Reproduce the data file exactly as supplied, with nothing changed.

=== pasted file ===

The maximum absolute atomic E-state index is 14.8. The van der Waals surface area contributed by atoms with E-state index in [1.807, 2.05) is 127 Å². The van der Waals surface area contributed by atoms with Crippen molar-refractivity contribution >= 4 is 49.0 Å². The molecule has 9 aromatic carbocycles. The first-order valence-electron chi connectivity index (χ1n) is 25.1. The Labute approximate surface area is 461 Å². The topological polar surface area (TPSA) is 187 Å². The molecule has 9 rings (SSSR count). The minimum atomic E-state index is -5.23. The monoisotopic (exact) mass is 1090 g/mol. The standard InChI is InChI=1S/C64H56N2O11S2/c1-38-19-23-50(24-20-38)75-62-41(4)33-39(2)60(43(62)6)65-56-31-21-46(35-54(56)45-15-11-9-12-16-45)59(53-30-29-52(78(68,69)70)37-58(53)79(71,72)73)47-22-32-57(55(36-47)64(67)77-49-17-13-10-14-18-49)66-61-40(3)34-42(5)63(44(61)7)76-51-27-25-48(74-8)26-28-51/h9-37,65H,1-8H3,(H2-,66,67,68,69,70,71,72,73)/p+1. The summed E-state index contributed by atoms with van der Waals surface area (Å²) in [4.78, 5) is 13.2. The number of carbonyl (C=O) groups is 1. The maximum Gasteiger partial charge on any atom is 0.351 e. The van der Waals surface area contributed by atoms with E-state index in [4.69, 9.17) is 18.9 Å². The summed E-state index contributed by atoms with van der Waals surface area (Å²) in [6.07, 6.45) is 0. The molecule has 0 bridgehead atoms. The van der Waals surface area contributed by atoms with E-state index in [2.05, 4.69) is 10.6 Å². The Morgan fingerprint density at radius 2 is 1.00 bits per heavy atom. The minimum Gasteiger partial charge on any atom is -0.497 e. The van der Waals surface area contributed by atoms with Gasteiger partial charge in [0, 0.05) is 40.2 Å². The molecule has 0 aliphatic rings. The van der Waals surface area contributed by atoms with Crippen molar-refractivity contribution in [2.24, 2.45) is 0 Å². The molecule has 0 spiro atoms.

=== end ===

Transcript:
The maximum absolute atomic E-state index is 14.8. The van der Waals surface area contributed by atoms with E-state index in [1.807, 2.05) is 127 Å². The van der Waals surface area contributed by atoms with Crippen molar-refractivity contribution >= 4 is 49.0 Å². The molecule has 9 aromatic carbocycles. The first-order valence-electron chi connectivity index (χ1n) is 25.1. The Labute approximate surface area is 461 Å². The topological polar surface area (TPSA) is 187 Å². The molecule has 9 rings (SSSR count). The minimum atomic E-state index is -5.23. The monoisotopic (exact) mass is 1090 g/mol. The standard InChI is InChI=1S/C64H56N2O11S2/c1-38-19-23-50(24-20-38)75-62-41(4)33-39(2)60(43(62)6)65-56-31-21-46(35-54(56)45-15-11-9-12-16-45)59(53-30-29-52(78(68,69)70)37-58(53)79(71,72)73)47-22-32-57(55(36-47)64(67)77-49-17-13-10-14-18-49)66-61-40(3)34-42(5)63(44(61)7)76-51-27-25-48(74-8)26-28-51/h9-37,65H,1-8H3,(H2-,66,67,68,69,70,71,72,73)/p+1. The summed E-state index contributed by atoms with van der Waals surface area (Å²) in [4.78, 5) is 13.2. The number of carbonyl (C=O) groups is 1. The maximum Gasteiger partial charge on any atom is 0.351 e. The van der Waals surface area contributed by atoms with E-state index in [4.69, 9.17) is 18.9 Å². The summed E-state index contributed by atoms with van der Waals surface area (Å²) in [6.07, 6.45) is 0. The molecule has 0 bridgehead atoms. The van der Waals surface area contributed by atoms with E-state index in [2.05, 4.69) is 10.6 Å². The Morgan fingerprint density at radius 2 is 1.00 bits per heavy atom. The minimum Gasteiger partial charge on any atom is -0.497 e. The van der Waals surface area contributed by atoms with Gasteiger partial charge in [0, 0.05) is 40.2 Å². The molecule has 0 aliphatic rings. The van der Waals surface area contributed by atoms with Crippen molar-refractivity contribution in [2.24, 2.45) is 0 Å². The molecule has 0 spiro atoms.